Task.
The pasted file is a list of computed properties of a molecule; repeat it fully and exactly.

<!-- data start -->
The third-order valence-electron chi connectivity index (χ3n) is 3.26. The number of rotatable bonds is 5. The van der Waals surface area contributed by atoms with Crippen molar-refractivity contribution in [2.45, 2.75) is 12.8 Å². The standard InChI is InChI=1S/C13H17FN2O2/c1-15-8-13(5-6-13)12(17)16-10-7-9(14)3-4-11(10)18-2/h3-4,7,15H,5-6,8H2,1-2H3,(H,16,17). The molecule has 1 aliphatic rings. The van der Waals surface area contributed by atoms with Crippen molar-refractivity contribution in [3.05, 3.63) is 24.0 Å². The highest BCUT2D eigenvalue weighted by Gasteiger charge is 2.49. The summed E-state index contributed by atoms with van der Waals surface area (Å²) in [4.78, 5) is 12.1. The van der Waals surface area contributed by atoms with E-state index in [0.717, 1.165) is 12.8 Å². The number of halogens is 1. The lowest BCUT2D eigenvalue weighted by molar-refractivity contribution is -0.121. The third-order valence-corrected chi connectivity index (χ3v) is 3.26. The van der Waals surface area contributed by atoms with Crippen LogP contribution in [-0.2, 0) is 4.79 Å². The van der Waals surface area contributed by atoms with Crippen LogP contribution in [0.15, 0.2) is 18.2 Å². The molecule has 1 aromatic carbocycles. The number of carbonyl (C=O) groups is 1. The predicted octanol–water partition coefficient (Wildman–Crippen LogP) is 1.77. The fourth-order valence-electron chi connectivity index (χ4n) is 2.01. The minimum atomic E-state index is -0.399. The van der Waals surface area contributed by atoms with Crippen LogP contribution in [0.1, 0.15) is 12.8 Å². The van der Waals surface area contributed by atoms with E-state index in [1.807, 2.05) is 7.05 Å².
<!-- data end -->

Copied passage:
The third-order valence-electron chi connectivity index (χ3n) is 3.26. The number of rotatable bonds is 5. The van der Waals surface area contributed by atoms with Crippen molar-refractivity contribution in [2.45, 2.75) is 12.8 Å². The standard InChI is InChI=1S/C13H17FN2O2/c1-15-8-13(5-6-13)12(17)16-10-7-9(14)3-4-11(10)18-2/h3-4,7,15H,5-6,8H2,1-2H3,(H,16,17). The molecule has 1 aliphatic rings. The van der Waals surface area contributed by atoms with Crippen molar-refractivity contribution in [3.05, 3.63) is 24.0 Å². The highest BCUT2D eigenvalue weighted by Gasteiger charge is 2.49. The summed E-state index contributed by atoms with van der Waals surface area (Å²) in [4.78, 5) is 12.1. The van der Waals surface area contributed by atoms with E-state index in [0.717, 1.165) is 12.8 Å². The number of halogens is 1. The lowest BCUT2D eigenvalue weighted by molar-refractivity contribution is -0.121. The third-order valence-corrected chi connectivity index (χ3v) is 3.26. The van der Waals surface area contributed by atoms with Crippen LogP contribution in [-0.2, 0) is 4.79 Å². The van der Waals surface area contributed by atoms with Crippen LogP contribution in [0.15, 0.2) is 18.2 Å². The molecule has 1 aromatic carbocycles. The number of carbonyl (C=O) groups is 1. The predicted octanol–water partition coefficient (Wildman–Crippen LogP) is 1.77. The fourth-order valence-electron chi connectivity index (χ4n) is 2.01. The minimum atomic E-state index is -0.399. The van der Waals surface area contributed by atoms with Crippen LogP contribution in [0.1, 0.15) is 12.8 Å². The van der Waals surface area contributed by atoms with E-state index in [1.807, 2.05) is 7.05 Å².